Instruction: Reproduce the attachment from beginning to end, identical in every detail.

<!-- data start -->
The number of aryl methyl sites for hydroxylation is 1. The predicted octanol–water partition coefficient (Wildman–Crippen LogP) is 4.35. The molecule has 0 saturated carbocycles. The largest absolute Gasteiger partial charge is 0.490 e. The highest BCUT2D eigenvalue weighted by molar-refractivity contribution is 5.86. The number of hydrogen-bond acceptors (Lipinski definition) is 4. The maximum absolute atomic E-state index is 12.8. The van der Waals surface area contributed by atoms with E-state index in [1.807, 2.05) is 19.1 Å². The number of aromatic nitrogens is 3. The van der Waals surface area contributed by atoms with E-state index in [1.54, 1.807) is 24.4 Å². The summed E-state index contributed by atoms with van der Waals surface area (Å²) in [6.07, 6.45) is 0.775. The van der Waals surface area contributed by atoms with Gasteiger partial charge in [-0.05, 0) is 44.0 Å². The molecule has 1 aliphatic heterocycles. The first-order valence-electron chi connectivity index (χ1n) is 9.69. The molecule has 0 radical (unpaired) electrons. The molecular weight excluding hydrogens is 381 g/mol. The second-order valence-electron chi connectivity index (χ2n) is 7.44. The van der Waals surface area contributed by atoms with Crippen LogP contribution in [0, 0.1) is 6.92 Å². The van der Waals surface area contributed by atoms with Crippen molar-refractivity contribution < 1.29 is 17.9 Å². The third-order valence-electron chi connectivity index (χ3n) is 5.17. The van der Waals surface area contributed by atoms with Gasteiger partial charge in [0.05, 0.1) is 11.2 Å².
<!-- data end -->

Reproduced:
The number of aryl methyl sites for hydroxylation is 1. The predicted octanol–water partition coefficient (Wildman–Crippen LogP) is 4.35. The molecule has 0 saturated carbocycles. The largest absolute Gasteiger partial charge is 0.490 e. The highest BCUT2D eigenvalue weighted by molar-refractivity contribution is 5.86. The number of hydrogen-bond acceptors (Lipinski definition) is 4. The maximum absolute atomic E-state index is 12.8. The van der Waals surface area contributed by atoms with E-state index in [1.807, 2.05) is 19.1 Å². The number of aromatic nitrogens is 3. The van der Waals surface area contributed by atoms with E-state index in [1.54, 1.807) is 24.4 Å². The summed E-state index contributed by atoms with van der Waals surface area (Å²) in [6.07, 6.45) is 0.775. The van der Waals surface area contributed by atoms with Gasteiger partial charge in [-0.05, 0) is 44.0 Å². The molecule has 1 aliphatic heterocycles. The first-order valence-electron chi connectivity index (χ1n) is 9.69. The molecule has 0 radical (unpaired) electrons. The molecular weight excluding hydrogens is 381 g/mol. The second-order valence-electron chi connectivity index (χ2n) is 7.44. The van der Waals surface area contributed by atoms with Crippen LogP contribution in [0, 0.1) is 6.92 Å². The van der Waals surface area contributed by atoms with Crippen molar-refractivity contribution < 1.29 is 17.9 Å². The third-order valence-electron chi connectivity index (χ3n) is 5.17. The van der Waals surface area contributed by atoms with Gasteiger partial charge in [0.05, 0.1) is 11.2 Å².